A writing campaign asks domestic violence survivors and their supporters to submit letters
From Lexie Bean, Founder and Creative Director of Attention: People with Body Parts:
With the perception that males are physically stronger, braver, and unreachable, men and those who present as masculine get left out of conversations and resources involving domestic violence. The dichotomy of tough men and weak women leaves out voices of survivors who experience many levels of structural, physical, sexual, and emotional violence against their bodies and within the home. Stories that do not fit the normative narrative, such as women abusing men or abusive relationships involving trans* or queer peoples more often go untold, according to the CDC. A 2010 survey, for example, suggests that 40% of severe, physical domestic violence survivors are men.
Where do these stories go? Where does any survivor (man, woman, normative, or not) carry the questions of “Why don’t you just ____?” or “Why are you still upset?” While speaking is not always empowering, validation is. Nonetheless, this requires space for transforming an experience made heavy and taboo.
Attention: People With Body Parts, a body-positivity movement with an emphasis on movement, letter-writing, and collaborative art projects, has established a space for sharing and reclamation. From now until August 15, we are collecting letters that domestic violence survivors have written to one of their body parts. This anthology of letters entitled Portable Homes, continues to grow with those told or forced to believe that their bodies are not safe-spaces or worthy of calling a home. The space to speak their own stories and speak to their own bodies amongst other bodies breaks down what is normal, what is still there, what is just. These are the parts survivors carry and the pieces they pick up and learn to call home.
Please consider passing news of this book and moving movement to the survivors in your life and those in solidarity with survivors. More than anything, listen with your whole body and continue to make space for stories that go beyond assumptions of strength, weakness, and the ability of anyone to feel or experience violence.
Below is a beautiful and brave letter one contributor of Portable Homes wrote to his eyes:
**please note that the content may have triggering words or imagery.
You’ve seen him, better than any other part of me, be so kind and so gentle and so loving. You’ve looked into his eyes and seen so much love for me.
You’ve seen him. You know he’s not as strong as I am.
You also saw him hit me. You saw him laying in my bed and for a minute taking out his frustrations on me. You saw him continue to lay there, no obvious regard for the pain he had just inflicted on someone he claimed to love.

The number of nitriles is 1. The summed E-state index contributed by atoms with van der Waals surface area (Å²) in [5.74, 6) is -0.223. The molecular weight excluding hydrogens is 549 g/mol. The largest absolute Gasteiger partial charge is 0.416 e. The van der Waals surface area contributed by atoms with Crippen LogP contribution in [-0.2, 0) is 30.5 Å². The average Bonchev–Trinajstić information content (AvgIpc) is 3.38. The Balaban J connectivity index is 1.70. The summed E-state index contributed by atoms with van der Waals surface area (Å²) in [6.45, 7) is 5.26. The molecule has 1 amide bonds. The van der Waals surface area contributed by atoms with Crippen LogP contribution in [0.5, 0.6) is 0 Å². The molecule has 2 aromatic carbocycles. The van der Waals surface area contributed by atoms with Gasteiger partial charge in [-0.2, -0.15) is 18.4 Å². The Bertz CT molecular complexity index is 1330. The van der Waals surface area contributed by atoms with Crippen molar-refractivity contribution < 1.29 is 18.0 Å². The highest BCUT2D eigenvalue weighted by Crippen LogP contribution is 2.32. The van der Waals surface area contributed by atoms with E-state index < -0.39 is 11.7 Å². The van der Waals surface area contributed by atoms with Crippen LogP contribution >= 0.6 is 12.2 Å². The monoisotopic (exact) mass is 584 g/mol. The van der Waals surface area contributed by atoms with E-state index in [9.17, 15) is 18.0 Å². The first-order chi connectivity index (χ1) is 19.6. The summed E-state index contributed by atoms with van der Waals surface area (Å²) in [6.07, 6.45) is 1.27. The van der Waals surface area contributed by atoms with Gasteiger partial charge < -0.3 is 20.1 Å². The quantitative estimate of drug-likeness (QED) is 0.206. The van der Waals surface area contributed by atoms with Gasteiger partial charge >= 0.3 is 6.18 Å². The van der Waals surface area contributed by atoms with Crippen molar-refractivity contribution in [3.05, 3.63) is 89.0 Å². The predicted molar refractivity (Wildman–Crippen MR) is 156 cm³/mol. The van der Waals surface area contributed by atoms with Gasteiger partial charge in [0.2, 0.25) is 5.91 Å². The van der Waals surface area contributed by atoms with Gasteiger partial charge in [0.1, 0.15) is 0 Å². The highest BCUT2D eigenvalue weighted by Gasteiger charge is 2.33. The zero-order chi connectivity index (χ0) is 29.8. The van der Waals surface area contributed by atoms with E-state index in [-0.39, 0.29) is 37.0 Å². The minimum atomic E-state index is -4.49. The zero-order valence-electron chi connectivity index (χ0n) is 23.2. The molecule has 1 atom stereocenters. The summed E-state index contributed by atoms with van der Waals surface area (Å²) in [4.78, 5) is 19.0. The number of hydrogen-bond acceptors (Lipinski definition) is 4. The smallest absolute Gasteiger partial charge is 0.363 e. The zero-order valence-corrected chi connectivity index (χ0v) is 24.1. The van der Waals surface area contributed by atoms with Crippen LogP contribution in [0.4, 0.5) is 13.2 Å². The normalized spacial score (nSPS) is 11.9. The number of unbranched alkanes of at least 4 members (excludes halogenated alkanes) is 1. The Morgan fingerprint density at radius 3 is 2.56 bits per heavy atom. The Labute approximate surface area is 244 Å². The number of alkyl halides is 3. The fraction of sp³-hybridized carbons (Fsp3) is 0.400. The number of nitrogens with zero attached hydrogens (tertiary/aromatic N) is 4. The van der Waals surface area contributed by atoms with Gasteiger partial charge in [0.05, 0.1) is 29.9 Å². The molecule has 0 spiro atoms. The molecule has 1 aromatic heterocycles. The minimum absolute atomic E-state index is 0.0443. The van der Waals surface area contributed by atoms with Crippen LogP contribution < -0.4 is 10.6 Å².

I know you hate to cry, that you don’t like to feel unmanly. But I understand why you needed to cry so hard that night. And I want you to know it doesn’t make you unmanly. You had had so many conversations with his eyes and you trusted him. Things had been hard between us, but I had trusted him too. I didn’t expect to feel so hurt and betrayed and confused by him.
And the next day he wouldn’t even look at you and you felt so guilty yet you felt manipulated too. You cried again and it all just felt bad, bad about him and bad about me. Later his eyes tried to tell you how sorry he was, but you didn’t trust him because you had seen them so full of anger and aggression. And months later when I tried to bring it up once, his eyes flashed so full of anger at you and you had to see that directed at you again.
You’ve seen so much that hurt us, but I just didn’t want to believe it all was real because I loved him so much. You were the eyewitness to all my worst moments after his betrayal too. I hadn’t felt good about myself before the incident, but it just got worse. You were the only witness to my ensuing violence against my own body in my worst times of feeling lonely and worthless. It’s not that I think that’s his fault since it was my hand that held the razor blade, but also he made me feel just so worthless. The looks he gave you when I wouldn’t cuddle or admitted I didn’t feel like I could trust him were almost as painful as the day he hit me.
I know I should have saved you the tears by not going back to him the next week, even though I still loved him. I know I should have taken time away, so you didn’t have to see him and see the replay of his aggression until you had at least stopped crying. And for that I am sorry.
a kid who’s just trying to move forward in his life
–The movement’s first book can be purchased here on Amazon.com